The Mediterranean phytogeographic department has been a part of the Garden from its founding. Stone oaks, olive trees, strawberry trees, Mediterranean palms and other ligneous species together with a number of other flowering plants have been planted in the “Italian Boulevard.”

The department occupies the northwestern part of the Garden, along the railway line and its environs. Bordering the Australian Department to the south and North American Department to the north, it is 5.07 ha in size.

Introduction of plants from the Mediterranean started in the 1880’s, well before the foundation of the Garden.

Currently, the Mediterranean Phytogeographic Department is represented in collections by 75 species, 41 genera, and 30 families. In the entire Garden there are 87 species, 48 genera and 42 families. Of these, 22 species are included in the “Red List” of the International Union for Conservation of Nature (IUCN).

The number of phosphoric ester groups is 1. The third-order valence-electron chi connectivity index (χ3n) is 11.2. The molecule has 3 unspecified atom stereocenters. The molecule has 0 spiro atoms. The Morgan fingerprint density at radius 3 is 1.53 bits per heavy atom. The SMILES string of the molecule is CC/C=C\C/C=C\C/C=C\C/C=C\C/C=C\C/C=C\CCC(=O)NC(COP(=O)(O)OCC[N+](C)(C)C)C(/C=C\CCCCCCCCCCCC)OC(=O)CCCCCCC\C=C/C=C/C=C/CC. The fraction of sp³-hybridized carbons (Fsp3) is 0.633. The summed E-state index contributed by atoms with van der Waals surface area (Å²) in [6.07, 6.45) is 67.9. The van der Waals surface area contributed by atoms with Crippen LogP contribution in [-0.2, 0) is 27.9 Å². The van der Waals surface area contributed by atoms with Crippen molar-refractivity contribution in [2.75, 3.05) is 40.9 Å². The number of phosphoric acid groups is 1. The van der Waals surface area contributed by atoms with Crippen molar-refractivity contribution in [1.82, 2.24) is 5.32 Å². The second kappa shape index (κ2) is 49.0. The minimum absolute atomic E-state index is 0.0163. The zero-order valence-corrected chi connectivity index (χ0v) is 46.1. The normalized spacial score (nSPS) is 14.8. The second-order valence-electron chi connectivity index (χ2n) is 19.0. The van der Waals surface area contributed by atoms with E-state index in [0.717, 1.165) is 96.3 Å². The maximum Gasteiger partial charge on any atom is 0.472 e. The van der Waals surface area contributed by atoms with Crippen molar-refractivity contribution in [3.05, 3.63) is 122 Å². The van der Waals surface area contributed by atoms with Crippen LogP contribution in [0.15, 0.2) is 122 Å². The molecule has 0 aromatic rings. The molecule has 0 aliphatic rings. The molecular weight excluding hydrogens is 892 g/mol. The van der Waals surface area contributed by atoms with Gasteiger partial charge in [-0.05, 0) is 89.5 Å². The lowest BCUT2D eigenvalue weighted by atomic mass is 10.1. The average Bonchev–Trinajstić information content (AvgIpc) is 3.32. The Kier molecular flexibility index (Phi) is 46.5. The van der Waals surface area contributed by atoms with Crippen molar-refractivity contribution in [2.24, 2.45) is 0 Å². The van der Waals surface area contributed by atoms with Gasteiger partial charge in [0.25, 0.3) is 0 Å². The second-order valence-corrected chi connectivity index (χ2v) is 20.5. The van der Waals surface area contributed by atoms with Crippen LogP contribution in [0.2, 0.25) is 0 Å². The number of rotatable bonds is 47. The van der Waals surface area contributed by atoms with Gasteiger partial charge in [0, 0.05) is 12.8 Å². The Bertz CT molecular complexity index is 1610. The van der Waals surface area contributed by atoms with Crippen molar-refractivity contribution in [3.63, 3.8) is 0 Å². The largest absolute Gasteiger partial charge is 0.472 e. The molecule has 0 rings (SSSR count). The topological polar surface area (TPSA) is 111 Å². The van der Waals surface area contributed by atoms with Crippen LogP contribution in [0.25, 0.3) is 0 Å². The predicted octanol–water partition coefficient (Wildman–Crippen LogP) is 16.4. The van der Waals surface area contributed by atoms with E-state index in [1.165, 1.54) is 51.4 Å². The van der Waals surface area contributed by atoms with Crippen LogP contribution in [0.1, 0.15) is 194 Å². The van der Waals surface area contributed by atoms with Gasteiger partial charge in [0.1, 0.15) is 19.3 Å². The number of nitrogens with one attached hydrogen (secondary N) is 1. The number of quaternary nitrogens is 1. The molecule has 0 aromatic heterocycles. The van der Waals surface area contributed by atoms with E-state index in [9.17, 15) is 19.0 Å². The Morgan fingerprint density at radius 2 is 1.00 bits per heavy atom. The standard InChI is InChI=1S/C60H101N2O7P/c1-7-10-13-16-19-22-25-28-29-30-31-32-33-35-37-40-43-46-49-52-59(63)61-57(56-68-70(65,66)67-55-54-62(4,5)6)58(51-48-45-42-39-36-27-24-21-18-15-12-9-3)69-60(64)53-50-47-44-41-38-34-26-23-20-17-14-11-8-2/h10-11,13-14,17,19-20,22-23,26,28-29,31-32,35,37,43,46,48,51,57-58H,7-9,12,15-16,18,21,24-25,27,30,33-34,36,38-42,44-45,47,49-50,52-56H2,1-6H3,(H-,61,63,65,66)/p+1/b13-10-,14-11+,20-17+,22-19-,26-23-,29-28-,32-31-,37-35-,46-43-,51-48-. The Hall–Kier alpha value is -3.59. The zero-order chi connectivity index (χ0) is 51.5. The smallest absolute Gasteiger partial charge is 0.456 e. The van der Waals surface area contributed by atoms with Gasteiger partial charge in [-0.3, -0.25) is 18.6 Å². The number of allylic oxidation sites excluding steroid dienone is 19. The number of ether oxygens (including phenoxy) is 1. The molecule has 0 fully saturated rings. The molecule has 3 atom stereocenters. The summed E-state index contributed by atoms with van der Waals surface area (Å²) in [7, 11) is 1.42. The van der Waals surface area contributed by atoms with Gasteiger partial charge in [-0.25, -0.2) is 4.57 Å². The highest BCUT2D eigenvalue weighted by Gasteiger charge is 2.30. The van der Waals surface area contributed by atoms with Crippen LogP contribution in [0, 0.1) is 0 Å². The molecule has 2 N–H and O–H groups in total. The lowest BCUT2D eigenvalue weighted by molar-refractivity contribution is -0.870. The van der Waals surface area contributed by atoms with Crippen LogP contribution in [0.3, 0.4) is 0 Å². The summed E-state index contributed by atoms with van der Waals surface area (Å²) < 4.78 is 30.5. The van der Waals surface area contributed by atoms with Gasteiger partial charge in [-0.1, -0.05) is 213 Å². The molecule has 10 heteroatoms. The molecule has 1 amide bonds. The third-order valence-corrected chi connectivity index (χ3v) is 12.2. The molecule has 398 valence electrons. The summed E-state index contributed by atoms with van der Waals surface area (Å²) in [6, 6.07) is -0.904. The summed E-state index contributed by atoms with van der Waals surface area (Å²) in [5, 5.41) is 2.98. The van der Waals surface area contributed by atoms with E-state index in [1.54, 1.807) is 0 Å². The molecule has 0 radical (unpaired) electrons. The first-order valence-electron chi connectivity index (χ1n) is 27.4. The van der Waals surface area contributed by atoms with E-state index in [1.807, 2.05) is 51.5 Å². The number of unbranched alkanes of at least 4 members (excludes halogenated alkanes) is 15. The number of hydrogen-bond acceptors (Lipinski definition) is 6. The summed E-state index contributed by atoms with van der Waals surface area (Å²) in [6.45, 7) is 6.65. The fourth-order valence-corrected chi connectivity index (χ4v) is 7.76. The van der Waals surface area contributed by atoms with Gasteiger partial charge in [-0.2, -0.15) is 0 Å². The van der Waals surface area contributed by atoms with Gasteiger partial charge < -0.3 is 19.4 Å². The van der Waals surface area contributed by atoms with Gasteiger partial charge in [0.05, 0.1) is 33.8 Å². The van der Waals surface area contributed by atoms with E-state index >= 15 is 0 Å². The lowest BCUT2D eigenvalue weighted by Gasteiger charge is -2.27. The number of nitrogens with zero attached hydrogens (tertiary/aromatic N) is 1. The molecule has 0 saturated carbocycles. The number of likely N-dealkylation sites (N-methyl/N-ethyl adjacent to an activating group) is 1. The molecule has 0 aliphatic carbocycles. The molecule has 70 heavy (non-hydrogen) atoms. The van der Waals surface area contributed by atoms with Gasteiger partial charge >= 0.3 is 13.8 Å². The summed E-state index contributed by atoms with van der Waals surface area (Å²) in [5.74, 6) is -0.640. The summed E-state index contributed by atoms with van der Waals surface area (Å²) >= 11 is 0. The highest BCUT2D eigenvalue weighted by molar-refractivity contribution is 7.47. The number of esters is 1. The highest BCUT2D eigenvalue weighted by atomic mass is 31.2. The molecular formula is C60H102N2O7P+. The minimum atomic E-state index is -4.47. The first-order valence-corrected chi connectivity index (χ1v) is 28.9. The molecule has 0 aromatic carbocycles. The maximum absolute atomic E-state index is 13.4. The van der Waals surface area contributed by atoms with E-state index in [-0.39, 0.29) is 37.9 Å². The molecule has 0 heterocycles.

Among the ancient plants found in the department the following are notable: huge individuals of Parrotia persica and Quercus castaneifolia, Pinus pinaster and P. nigra, Quercus ilex, Tilia tomentosa, T. caucasica, Acer velutinum, Acer monspesulanum, A. campestre.

Of the Mediterranean flora the following plants are well adapted to local conditions: Laurus nobilis, Ulex europea, Cercis siliquastrum, Cupressus sempervirens, Pinus pinaster, Chamerops humilis.

Many of these plants are used in decorative gardening: Buxus sempervirens, B. balearica, Ilex aquifolium, its colored leaved, silver and golden forms, Nerium oleander, Chamerops humilis, Quercus ilex, Quercus suber, Viburnum tinus, Rosmarinus officinalis.